Nisha affirmed that most of her stories included autobiographical elements or parts of tales she was told by friends. She said her attempt in the stories was to figure out what happened afterwards, or before, or on the side. According to her, some of the characters in her stories are completely recognisable, such as the friend who visited a spa that turned out to be a horrific weight loss institution. She said she often picked up a story that obviously meant something to a friend and then wove other threads into it, invariably putting something of herself into the narrative. For example, she said, a story she wrote five years ago was based on an incident relating to dowry shared with her 15 years ago, which had stayed in her head and raised all kinds of questions.

Nisha’s breezy, light narrative voice is her actual one, unlike other writers who often adopt different voices in their fiction. According to her, storytelling is what she enjoys more than anything. So it is a propulsive force for her, motivating her to give various tales shape. She recalled that while most people narrate interesting and fun stories, they absolutely run out of juice when they are asked to write about their own experiences, “because the bizarre education system gets in the way.”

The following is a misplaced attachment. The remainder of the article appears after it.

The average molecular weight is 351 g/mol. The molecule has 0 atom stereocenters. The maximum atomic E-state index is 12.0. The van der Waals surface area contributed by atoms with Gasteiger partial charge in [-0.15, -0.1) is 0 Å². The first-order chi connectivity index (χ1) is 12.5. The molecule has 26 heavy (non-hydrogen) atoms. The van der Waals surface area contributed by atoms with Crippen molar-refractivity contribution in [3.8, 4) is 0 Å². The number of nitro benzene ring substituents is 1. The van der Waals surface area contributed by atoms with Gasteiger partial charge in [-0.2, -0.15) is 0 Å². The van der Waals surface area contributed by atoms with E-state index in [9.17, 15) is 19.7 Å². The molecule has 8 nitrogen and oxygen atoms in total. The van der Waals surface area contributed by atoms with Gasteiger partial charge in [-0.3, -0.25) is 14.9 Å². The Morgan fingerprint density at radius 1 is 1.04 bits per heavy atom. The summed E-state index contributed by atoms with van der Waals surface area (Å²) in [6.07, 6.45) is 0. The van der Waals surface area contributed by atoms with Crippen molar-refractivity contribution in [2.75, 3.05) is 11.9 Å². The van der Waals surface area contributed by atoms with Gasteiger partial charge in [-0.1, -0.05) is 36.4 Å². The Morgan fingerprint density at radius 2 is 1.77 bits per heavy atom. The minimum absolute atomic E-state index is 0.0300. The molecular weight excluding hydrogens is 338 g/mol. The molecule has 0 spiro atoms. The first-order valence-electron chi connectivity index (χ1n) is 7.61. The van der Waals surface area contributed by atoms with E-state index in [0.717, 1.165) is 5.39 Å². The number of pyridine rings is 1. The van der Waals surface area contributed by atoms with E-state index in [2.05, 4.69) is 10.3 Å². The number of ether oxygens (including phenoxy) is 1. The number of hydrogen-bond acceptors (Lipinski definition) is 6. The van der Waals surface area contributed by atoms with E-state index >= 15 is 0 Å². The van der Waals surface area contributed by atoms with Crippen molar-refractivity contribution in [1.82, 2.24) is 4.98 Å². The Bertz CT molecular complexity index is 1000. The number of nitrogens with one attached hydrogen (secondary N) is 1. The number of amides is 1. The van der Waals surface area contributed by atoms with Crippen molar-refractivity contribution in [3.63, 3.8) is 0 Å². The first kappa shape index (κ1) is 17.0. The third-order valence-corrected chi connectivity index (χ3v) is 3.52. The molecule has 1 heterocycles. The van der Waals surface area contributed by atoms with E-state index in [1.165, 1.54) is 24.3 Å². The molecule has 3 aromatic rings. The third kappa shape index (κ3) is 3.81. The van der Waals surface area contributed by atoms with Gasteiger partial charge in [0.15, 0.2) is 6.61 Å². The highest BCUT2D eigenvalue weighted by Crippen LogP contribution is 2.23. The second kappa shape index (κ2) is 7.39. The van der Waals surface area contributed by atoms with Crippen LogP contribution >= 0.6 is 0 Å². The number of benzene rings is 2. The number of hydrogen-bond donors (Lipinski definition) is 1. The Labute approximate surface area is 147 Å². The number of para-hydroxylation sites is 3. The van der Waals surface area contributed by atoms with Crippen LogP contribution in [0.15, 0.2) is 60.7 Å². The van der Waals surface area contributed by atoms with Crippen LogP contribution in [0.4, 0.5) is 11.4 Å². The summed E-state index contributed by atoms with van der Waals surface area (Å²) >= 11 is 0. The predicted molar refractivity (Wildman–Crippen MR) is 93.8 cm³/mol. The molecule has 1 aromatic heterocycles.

The evening ended with each author reading excerpts from the other’s book. Prema selected two stories from Nisha’s collection which dealt with different milieus in different narrative tones. Nisha quipped that her stories were “gossipy” even when they exhibited a traditional touch. According to her, there was a shift in her story when an “episode is over”, even when other things might happen.

Nisha chose to read a couple of excerpts from Prema’s book that dealt with the artist’s spiritual journey and his experience as a teacher. Prema explained that Badri’s subversion of hierarchies and the way he peopled his paintings with diverse life forms also spilt over into his writing, allowing for an osmosis between the writer and the painter. Most writers found it a pleasure to work with him, she said, as he would extend the narrative, not just replicate it.

The evening left participants with an underlying sense of having found interconnections – among the featured writers as well as between them and the audience. It also provided a glimpse of the cultural interfaces between fiction and biography, modern lifestyles and traditional culture.

Revathi Siva Kumar